Right and left branches
of large intestine meridian
cross in a very special zone

2008-2018 Stefano Marcelli

:: brown text means unrevised translation or incomplete work ::

NB: the author uses the words "channel", "meridian" and "vessel" as synonyms to define the system of lines, tubes or slices transporting the undemonstrated energy called Qi (pronounce "tchi") to all parts of the body. Anyway he considers "meridian" more suitable for scientific speech and literature, also because it is already employed in other fields of knowledge as in geography and morphogenesis.


Now we want to show the reader how other unusual behaviour pattern of an acupuncture meridian corresponds to an exact anatomic structure. This is also an exception. In fact, single or multiple crossings among meridians pertaining to different organs are common (e.g. the three yin meridians of the lower limb at the point SP-6). Nevertheless the only meridian that crosses the homologue on the opposite side of the body is the Large Intestine (LI) meridian. This crossing takes place at the junction of the upper third and lower two thirds of the philtrum, or the groove in the upper lip. The red line in the picture on the right shows the path and points of the Large Intestine meridian (the internal path is dashed). It starts from the tip of the index finger, runs upwards along the arm and shoulder, goes backwards to the seventh vertebra, runs upwards and obliquely to the neck and comes through the jaw. It curves around the upper lip and crosses the opposite meridian at the philtrum. From here, the left meridian goes to the right and the right meridian goes to the left, to either side of the nose, where they end before connecting to the Stomach (ST) meridian. The point where the two large intestine meridians cross each other pertains to the Dumai or Governor Vessel (GV-26), the "extraordinary" meridian (see it here), that in its superficial path traces out the posterior median line, from the apex of the coccyx along the spine and skull to the mucosa above the incisor teeth, where it stops. With the skull in the "Frankfurt plane" position, the philtrum (with the afore-mentioned crossing point) is in correspondence with the decussation of pyramids, at the level of the second cervical vertebra. Is it just a lucky combination that the only direct crossing between the right and left meridian branch of the same organ corresponds to the sole macroscopically visible crossing of the central nervous system?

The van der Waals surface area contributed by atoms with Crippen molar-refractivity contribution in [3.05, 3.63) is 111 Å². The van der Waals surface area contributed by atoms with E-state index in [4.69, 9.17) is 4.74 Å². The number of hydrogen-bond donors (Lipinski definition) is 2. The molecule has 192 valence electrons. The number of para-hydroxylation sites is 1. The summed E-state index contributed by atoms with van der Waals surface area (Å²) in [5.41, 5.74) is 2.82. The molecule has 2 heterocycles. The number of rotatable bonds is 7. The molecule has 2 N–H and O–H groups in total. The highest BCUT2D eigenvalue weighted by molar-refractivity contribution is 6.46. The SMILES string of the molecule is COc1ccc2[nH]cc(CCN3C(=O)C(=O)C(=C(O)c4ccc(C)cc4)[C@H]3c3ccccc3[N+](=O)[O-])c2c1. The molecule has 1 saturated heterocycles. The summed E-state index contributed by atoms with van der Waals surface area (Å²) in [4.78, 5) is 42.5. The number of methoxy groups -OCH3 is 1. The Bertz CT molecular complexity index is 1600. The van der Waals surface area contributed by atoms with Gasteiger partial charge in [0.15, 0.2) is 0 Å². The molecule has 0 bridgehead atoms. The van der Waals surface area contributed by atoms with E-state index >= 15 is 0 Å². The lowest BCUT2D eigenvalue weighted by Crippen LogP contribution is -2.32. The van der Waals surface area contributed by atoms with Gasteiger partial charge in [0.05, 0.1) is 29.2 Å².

In the picture below you can see the decussation of pyramids on a transverse section.

The image on the right is the result of a sagittal CT (X-ray Computed Tomography), executed on a patient with the skull on the Frankfurt plane (red line). The arrow indicates where the decussation of pyramids in the medulla oblongata is.

The animated picture below left shows the coincidence on the sagittal and tranverse planes in the skull between the philtrum (black circle) and the decussation of pyramids in the brainstem (red). The black line represents the "Frankfurt plane". The picture below right shows the details of the crossing over the philtrum (sutura inter-maxillaris) between the right and left branches of the large intestine acupuncture meridian.